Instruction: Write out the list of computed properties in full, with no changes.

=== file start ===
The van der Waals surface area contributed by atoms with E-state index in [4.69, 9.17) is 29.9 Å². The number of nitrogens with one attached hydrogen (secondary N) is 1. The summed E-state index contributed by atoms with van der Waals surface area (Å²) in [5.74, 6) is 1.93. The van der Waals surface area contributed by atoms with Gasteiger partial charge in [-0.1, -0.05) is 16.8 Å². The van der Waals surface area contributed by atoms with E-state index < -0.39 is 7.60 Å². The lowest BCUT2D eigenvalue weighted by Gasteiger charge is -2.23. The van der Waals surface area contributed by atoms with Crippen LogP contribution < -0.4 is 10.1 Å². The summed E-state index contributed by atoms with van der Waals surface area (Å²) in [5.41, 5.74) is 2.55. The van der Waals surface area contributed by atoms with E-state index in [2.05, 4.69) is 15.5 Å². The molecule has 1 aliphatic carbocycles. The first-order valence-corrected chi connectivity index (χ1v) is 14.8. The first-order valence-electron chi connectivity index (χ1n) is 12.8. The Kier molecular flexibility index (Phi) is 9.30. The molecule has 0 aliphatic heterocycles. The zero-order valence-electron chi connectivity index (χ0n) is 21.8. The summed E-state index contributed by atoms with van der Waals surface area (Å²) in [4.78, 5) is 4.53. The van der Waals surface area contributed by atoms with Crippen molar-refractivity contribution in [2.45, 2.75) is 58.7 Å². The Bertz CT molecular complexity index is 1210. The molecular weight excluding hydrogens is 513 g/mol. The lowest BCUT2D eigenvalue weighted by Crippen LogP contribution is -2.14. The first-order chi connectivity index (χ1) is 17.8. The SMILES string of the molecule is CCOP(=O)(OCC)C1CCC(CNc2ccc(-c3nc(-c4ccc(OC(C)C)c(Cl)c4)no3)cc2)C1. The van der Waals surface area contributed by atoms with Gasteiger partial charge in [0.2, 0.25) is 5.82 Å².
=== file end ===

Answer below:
The van der Waals surface area contributed by atoms with E-state index in [4.69, 9.17) is 29.9 Å². The number of nitrogens with one attached hydrogen (secondary N) is 1. The summed E-state index contributed by atoms with van der Waals surface area (Å²) in [5.74, 6) is 1.93. The van der Waals surface area contributed by atoms with Gasteiger partial charge in [-0.1, -0.05) is 16.8 Å². The van der Waals surface area contributed by atoms with E-state index < -0.39 is 7.60 Å². The lowest BCUT2D eigenvalue weighted by Gasteiger charge is -2.23. The van der Waals surface area contributed by atoms with Crippen LogP contribution < -0.4 is 10.1 Å². The summed E-state index contributed by atoms with van der Waals surface area (Å²) in [5.41, 5.74) is 2.55. The van der Waals surface area contributed by atoms with E-state index in [2.05, 4.69) is 15.5 Å². The molecule has 1 aliphatic carbocycles. The first-order valence-corrected chi connectivity index (χ1v) is 14.8. The first-order valence-electron chi connectivity index (χ1n) is 12.8. The Kier molecular flexibility index (Phi) is 9.30. The molecule has 0 aliphatic heterocycles. The zero-order valence-electron chi connectivity index (χ0n) is 21.8. The summed E-state index contributed by atoms with van der Waals surface area (Å²) in [4.78, 5) is 4.53. The van der Waals surface area contributed by atoms with Crippen molar-refractivity contribution in [2.45, 2.75) is 58.7 Å². The Bertz CT molecular complexity index is 1210. The molecular weight excluding hydrogens is 513 g/mol. The lowest BCUT2D eigenvalue weighted by Crippen LogP contribution is -2.14. The first-order chi connectivity index (χ1) is 17.8. The SMILES string of the molecule is CCOP(=O)(OCC)C1CCC(CNc2ccc(-c3nc(-c4ccc(OC(C)C)c(Cl)c4)no3)cc2)C1. The van der Waals surface area contributed by atoms with Gasteiger partial charge in [0.2, 0.25) is 5.82 Å².